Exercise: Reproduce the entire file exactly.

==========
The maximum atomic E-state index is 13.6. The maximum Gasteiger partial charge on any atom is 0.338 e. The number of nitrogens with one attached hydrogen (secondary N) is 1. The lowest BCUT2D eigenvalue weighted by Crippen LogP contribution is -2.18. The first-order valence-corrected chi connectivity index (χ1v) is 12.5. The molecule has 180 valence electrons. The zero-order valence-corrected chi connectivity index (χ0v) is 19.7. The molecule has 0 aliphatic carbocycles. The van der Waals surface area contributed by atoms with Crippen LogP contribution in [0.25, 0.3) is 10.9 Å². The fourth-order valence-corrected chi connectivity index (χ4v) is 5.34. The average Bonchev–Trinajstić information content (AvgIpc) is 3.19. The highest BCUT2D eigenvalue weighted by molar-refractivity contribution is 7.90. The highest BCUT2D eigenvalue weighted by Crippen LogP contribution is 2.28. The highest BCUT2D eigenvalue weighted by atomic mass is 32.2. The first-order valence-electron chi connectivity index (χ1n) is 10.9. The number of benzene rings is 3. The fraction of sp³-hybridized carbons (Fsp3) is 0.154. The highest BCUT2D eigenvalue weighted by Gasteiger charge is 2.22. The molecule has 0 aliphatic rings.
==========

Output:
The maximum atomic E-state index is 13.6. The maximum Gasteiger partial charge on any atom is 0.338 e. The number of nitrogens with one attached hydrogen (secondary N) is 1. The lowest BCUT2D eigenvalue weighted by Crippen LogP contribution is -2.18. The first-order valence-corrected chi connectivity index (χ1v) is 12.5. The molecule has 180 valence electrons. The zero-order valence-corrected chi connectivity index (χ0v) is 19.7. The molecule has 0 aliphatic carbocycles. The van der Waals surface area contributed by atoms with Crippen LogP contribution in [0.25, 0.3) is 10.9 Å². The fourth-order valence-corrected chi connectivity index (χ4v) is 5.34. The average Bonchev–Trinajstić information content (AvgIpc) is 3.19. The highest BCUT2D eigenvalue weighted by molar-refractivity contribution is 7.90. The highest BCUT2D eigenvalue weighted by Crippen LogP contribution is 2.28. The highest BCUT2D eigenvalue weighted by atomic mass is 32.2. The first-order valence-electron chi connectivity index (χ1n) is 10.9. The number of benzene rings is 3. The fraction of sp³-hybridized carbons (Fsp3) is 0.154. The highest BCUT2D eigenvalue weighted by Gasteiger charge is 2.22. The molecule has 0 aliphatic rings.